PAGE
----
(second of three, to be continued)

Portugal, 1966
94 minutes
Cast Geraldo d'el Rey, Isabel Ruth, Maria Barroso, João Guedes, Nunes Vidal, Mário Santos, Constança Navarro, José Braz
Director Paulo Rocha; screenwriters Mr. Rocha and António Reis; cinematographer Elso Roque (b&w); composer Carlos Paredes; art director Zéni d'Ovar; editors Margareta Mangs, Mr. Rocha and Noémia Delgado; producers Fernando Matos Silva, Manuel Bento and Helena Vasconcelos; production company Produções Cunha Telles
Screened May 6th 2015, Ideal, Lisbon (distributor press screening)

PAULO ROCHA : 50 ANOS DE CINEMA - teaser 2 from Midas Filmes on Vimeo.

Friday, May 15, 2015


The truth must come out. I did not "get" the late Paulo Rocha (1935-2012) at first.

     I couldn't, really; I could have only seen his first films on the occasional TV screening or at the Cinemateca Portuguesa, and I would have seen them "out of time" so to speak, but I was looking elsewhere at the time. So the first of his films I got to see "in time", when I was starting out as a cub reviewer, were his later, more baroque and less impressive works. That is why watching again his one-two punch of an opening gambit with 1963's Os Verdes Anos and 1966's Mudar de Vida packs such a wallop. In a country acclaimed around the world by its auteurs such as the late Manoel de Oliveira and the late João César Monteiro, that Mr. Rocha is not spoken of in the same tones, even if only for his first two features, is a wrong that needs to be righted.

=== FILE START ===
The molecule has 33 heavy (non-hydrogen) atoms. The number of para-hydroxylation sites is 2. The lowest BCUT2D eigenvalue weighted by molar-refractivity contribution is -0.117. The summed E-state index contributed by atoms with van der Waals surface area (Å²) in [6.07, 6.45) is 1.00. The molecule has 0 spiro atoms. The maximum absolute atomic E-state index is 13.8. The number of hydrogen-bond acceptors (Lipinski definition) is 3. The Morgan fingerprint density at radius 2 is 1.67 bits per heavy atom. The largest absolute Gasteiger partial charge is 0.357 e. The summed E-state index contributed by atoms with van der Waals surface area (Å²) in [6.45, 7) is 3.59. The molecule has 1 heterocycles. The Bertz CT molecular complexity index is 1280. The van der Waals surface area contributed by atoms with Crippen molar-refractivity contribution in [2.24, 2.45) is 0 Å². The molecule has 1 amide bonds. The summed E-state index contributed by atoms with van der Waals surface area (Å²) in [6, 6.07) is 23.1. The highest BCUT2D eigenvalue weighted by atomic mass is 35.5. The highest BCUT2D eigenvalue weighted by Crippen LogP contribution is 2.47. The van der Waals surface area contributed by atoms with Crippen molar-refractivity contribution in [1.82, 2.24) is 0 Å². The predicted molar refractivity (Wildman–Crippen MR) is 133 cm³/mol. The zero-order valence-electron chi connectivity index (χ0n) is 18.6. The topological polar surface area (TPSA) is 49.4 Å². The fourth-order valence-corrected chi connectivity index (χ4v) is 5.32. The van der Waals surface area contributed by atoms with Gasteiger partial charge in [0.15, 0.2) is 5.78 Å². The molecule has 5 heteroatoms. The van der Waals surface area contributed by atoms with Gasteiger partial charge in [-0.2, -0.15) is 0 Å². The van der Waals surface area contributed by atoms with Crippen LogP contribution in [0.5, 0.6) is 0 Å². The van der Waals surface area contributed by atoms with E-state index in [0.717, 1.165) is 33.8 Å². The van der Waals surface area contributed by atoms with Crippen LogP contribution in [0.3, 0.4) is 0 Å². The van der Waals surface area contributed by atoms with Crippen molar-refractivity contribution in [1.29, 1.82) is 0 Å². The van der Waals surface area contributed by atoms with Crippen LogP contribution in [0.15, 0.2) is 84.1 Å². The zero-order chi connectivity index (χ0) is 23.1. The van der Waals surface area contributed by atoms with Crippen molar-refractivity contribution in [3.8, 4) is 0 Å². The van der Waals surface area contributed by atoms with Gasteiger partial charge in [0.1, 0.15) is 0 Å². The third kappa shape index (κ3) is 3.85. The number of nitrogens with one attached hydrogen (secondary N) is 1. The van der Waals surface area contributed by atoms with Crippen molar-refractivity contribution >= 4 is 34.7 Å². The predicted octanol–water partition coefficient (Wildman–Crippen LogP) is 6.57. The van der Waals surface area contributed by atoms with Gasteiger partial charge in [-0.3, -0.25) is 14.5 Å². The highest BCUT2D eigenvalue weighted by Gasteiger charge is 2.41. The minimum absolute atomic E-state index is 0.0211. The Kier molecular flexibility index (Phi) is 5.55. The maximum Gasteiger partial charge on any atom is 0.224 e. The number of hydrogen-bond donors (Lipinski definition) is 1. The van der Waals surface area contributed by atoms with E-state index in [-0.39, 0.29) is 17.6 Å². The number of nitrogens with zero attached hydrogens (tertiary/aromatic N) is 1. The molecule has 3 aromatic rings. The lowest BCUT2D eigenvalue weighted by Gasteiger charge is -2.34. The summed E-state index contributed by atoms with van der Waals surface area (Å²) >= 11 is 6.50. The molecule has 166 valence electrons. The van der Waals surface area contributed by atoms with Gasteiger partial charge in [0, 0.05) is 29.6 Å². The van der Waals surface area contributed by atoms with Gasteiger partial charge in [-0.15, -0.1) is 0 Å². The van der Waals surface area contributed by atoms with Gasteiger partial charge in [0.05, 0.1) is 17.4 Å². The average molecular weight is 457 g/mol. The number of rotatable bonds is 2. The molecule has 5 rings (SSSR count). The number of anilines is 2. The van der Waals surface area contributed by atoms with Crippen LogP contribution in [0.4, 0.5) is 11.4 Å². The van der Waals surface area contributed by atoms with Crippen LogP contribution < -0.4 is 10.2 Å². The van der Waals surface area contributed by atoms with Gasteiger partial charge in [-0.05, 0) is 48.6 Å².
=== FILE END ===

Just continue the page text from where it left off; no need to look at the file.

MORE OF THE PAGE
True: his career did not follow the same path of many of his contemporaries, with only nine, very uneven features spread out over 50 years, and a struggle to get them made that seemed to elude both Messrs. Oliveira and Monteiro once their 1980s/1990s heyday got going. But to watch today Os Verdes Anos and Mudar de Vida, gloriously restored (under the supervision of Pedro Costa) to the way they must have looked like when that first print was struck back in the 1960s, feels like finding long lost treasure. And the word should not be used lightly. Mr. Rocha may have never again found his way as clearly and as magnificently as he did in this first pair of pictures; and his final work, 2011's Se Eu Fosse Ladrão... Roubava, released concurrently with these two restored versions, is more interesting as a sort of film à clef than as a stand-alone picture. (More on that in a later posting.)